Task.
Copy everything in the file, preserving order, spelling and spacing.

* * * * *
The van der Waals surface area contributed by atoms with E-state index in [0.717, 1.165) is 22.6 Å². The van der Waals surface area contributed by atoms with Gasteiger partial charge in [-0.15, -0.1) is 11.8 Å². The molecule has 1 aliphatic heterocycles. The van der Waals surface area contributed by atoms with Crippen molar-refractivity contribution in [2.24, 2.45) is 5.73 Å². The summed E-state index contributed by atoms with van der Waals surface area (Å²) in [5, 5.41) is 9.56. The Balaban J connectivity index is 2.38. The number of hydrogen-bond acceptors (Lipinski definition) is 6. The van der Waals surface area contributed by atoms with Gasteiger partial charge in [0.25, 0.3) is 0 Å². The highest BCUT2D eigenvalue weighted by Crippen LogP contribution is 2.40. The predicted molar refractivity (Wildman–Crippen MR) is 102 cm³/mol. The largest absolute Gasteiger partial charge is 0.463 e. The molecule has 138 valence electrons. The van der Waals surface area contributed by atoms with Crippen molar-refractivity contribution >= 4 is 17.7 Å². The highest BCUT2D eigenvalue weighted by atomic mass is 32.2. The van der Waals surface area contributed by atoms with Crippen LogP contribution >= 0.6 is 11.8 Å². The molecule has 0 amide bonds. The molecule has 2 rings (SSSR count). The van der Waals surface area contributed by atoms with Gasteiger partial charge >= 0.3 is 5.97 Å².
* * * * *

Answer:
The van der Waals surface area contributed by atoms with E-state index in [0.717, 1.165) is 22.6 Å². The van der Waals surface area contributed by atoms with Gasteiger partial charge in [-0.15, -0.1) is 11.8 Å². The molecule has 1 aliphatic heterocycles. The van der Waals surface area contributed by atoms with Crippen molar-refractivity contribution in [2.24, 2.45) is 5.73 Å². The summed E-state index contributed by atoms with van der Waals surface area (Å²) in [5, 5.41) is 9.56. The Balaban J connectivity index is 2.38. The number of hydrogen-bond acceptors (Lipinski definition) is 6. The van der Waals surface area contributed by atoms with Gasteiger partial charge in [0.25, 0.3) is 0 Å². The highest BCUT2D eigenvalue weighted by Crippen LogP contribution is 2.40. The predicted molar refractivity (Wildman–Crippen MR) is 102 cm³/mol. The largest absolute Gasteiger partial charge is 0.463 e. The molecule has 138 valence electrons. The van der Waals surface area contributed by atoms with Crippen molar-refractivity contribution >= 4 is 17.7 Å². The highest BCUT2D eigenvalue weighted by atomic mass is 32.2. The van der Waals surface area contributed by atoms with Crippen LogP contribution >= 0.6 is 11.8 Å². The molecule has 0 amide bonds. The molecule has 2 rings (SSSR count). The van der Waals surface area contributed by atoms with Gasteiger partial charge >= 0.3 is 5.97 Å².